Businesses forking out to comply with their obligations under the packaging regulations are unwittingly set to pay around £15 million this year to incinerator operators - with little prospect of the funds being used to increase energy recovery capacity. The unexpected windfall is a perverse result of the market mechanism used to demonstrate compliance with the regulations.
Energy recovery is a legitimate means of meeting the target to recover 50% of packaging waste by 2001 set by the 1994 EC Directive on packaging. Considerable investment in the UK's recovery and recycling infrastructure will be required to meet these targets.
But the revenue now pouring into the packaging recovery system is going towards the purchase of PRNs sold by "reprocessors" as proof that materials have been recovered.
In the case of municipal waste incinerators, the Environment Agency has ruled that 19% of mixed refuse can be considered to be combustible packaging. For every 100,000 tonnes of waste burned in an incinerator, the operator can sell PRNs for 19,000 tonnes. Anticipated scarcity means that the market price for energy recovery PRNs is around £35 per tonne.
The UK has some 2.5 million tonnes of incineration capacity. Under the Agency's formula, this equates to 475,000 tonnes of combustible packaging waste.
If PRNs are issued for all this capacity, as seems likely, the incineration industry will earn around £15 million this year. ENDS calculates that this equates to around £6.50 per tonne of municipal refuse burned - a handsome windfall compared with gate fees of around £30 per tonne.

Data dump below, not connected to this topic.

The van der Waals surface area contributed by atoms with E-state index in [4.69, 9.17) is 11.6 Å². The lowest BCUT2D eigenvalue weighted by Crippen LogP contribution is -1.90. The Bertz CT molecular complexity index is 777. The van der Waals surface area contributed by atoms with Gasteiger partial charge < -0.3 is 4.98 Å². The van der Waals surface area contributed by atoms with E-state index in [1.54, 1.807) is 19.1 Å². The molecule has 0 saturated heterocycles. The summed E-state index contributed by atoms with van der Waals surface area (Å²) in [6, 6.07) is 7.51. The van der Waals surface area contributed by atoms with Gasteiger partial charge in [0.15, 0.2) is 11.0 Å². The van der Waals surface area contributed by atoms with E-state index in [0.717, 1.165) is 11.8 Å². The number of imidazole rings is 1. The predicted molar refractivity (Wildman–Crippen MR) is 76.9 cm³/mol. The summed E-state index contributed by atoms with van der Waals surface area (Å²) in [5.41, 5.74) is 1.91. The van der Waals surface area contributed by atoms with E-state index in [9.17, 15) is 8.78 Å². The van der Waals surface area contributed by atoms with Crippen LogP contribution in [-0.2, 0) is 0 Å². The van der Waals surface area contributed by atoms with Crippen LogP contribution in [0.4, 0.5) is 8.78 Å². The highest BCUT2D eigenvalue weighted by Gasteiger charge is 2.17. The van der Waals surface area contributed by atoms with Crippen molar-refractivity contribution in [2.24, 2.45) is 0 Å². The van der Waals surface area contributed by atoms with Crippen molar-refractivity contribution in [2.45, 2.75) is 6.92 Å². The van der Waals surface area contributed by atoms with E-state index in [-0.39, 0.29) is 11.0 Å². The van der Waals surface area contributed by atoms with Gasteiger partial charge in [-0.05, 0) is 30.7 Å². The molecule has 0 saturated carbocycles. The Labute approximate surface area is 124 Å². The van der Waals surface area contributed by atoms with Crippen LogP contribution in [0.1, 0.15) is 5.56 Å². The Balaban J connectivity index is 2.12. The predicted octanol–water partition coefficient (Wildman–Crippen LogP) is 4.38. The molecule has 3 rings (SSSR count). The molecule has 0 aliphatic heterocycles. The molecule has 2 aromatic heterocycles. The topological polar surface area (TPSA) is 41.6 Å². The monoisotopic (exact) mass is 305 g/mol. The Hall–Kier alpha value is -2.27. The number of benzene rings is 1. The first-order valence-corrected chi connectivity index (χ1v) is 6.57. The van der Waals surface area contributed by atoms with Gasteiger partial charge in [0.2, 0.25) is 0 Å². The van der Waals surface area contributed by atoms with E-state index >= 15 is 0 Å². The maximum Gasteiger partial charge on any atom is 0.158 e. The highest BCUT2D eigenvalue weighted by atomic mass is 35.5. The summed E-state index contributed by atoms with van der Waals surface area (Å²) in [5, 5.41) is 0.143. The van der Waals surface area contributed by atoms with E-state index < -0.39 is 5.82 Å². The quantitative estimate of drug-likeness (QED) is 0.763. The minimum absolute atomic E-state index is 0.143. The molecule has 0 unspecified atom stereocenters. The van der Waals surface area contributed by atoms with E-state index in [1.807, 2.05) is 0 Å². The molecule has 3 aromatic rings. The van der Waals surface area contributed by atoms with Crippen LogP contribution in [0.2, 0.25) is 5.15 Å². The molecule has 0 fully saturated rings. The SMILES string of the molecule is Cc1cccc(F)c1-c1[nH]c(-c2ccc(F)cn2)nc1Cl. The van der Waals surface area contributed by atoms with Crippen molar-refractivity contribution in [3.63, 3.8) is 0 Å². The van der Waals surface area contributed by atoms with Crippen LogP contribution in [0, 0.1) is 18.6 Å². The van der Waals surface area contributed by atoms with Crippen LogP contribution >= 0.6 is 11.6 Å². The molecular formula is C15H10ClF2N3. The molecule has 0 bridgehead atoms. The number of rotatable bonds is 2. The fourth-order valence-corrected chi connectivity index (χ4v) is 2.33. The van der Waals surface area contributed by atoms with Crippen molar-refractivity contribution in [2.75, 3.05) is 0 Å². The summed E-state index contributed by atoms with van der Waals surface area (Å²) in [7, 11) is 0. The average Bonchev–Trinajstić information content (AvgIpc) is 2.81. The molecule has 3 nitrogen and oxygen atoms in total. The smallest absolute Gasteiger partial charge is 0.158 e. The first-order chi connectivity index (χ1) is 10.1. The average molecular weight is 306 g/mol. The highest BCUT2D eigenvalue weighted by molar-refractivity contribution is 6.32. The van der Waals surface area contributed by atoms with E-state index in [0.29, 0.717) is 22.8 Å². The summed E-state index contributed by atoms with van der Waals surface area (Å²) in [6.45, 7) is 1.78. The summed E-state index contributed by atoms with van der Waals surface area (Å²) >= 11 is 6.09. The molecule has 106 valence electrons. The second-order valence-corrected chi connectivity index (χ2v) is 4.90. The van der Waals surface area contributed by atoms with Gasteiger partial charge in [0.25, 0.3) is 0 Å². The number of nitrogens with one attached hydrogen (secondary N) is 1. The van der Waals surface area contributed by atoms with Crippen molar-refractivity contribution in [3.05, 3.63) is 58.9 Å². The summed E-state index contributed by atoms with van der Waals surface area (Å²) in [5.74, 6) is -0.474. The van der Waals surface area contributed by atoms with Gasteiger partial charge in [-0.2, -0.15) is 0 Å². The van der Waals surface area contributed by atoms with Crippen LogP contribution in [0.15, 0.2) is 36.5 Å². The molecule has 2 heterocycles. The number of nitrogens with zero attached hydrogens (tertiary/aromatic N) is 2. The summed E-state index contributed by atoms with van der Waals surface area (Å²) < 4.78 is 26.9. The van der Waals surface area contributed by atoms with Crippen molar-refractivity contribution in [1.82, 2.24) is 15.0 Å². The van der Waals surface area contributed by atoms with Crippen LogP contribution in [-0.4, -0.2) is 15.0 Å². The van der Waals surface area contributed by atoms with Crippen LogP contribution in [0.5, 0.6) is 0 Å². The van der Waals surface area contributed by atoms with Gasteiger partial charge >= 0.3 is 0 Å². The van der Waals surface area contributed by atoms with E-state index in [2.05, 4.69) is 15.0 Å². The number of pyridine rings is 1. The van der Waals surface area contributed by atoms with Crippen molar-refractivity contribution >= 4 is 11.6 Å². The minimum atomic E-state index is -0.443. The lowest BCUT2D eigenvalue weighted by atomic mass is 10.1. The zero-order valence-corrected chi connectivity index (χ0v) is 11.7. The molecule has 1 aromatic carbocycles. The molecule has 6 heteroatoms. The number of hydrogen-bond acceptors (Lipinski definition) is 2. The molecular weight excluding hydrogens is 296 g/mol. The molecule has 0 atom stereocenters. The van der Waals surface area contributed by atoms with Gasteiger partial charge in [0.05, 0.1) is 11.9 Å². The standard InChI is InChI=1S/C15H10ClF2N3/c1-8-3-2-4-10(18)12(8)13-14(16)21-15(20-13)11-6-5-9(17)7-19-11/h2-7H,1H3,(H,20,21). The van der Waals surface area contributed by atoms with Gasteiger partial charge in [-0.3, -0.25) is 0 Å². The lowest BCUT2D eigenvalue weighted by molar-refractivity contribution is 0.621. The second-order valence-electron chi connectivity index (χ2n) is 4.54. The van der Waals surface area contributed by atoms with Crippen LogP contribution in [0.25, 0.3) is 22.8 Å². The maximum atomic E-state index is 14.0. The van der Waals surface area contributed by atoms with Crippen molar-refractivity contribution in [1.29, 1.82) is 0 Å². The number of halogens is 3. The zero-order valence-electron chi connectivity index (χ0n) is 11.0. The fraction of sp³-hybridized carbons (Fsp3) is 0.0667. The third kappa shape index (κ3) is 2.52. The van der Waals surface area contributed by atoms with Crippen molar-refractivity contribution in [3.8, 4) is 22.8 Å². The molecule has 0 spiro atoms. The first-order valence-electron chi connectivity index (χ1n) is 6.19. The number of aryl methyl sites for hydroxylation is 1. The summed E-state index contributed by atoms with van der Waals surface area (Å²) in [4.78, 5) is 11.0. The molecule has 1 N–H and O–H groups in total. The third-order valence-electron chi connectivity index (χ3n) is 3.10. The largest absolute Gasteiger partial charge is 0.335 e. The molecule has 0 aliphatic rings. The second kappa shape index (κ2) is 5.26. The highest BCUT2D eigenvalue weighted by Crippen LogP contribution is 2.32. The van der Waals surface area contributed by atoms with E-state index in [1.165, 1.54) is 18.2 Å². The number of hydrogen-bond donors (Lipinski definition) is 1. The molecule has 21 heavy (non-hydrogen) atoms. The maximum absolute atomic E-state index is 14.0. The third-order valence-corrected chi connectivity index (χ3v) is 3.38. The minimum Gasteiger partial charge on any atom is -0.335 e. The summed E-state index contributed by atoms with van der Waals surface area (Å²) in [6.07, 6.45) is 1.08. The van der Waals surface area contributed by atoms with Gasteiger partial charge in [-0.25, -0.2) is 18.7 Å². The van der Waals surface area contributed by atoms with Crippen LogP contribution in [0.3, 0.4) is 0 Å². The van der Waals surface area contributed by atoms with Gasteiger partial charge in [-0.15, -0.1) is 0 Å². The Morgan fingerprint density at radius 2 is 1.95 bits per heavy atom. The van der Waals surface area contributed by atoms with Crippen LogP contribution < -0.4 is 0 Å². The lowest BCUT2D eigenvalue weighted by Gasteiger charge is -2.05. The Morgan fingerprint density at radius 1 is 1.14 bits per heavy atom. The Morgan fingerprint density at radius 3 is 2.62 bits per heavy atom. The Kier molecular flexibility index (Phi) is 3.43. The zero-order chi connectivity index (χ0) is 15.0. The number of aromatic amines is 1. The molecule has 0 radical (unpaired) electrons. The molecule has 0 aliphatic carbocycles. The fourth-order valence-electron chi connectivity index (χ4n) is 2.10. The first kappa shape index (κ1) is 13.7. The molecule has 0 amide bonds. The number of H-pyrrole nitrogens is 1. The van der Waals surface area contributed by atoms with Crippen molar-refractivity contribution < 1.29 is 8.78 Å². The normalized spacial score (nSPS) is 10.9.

Yet it is extremely unlikely that PRN revenue paid for burning mixed household refuse will stimulate investment in new recovery capacity. Instead, obligated packaging businesses are simply paying incinerator operators for a job they are already doing - and for which they are already being paid by their local authority clients through long-term contracts.
Incinerators cannot normally be expanded without winning long-term contracts - and building new plants is notoriously difficult because of planning and tendering obstacles. If packaging firms or compliance schemes wanted to stimulate investment in incineration, they would need to sign long-term contracts rather than agreeing to purchase PRNs for one year. But uncertainties over the future operation of the packaging regime and the PRN market preclude such long-term plans.
Valpak, the biggest compliance scheme by far, recently signed PRN contracts channelling tens of millions of pounds to paper mills, incinerators and other businesses which reprocess packaging waste. Incineration contracts include deals with subsidiaries of Northumbrian Water and Yorkshire Water. Incinerators in Coventry, north London and south-east London have also gained Agency accreditation as reprocessors.
Valpak insists that the confidential contracts will ensure that the funds will achieve the required increases in recovery. But it could not explain how this would work in the case of incineration.
An Agency spokesman noted that uncertainties caused by the current Government review of the packaging regime are making it difficult for reprocessors to make investment decisions. But he insisted that this year's PRN revenue, and the prospect of possible future income, would offer "a greater incentive" for incineration firms to invest in new capacity.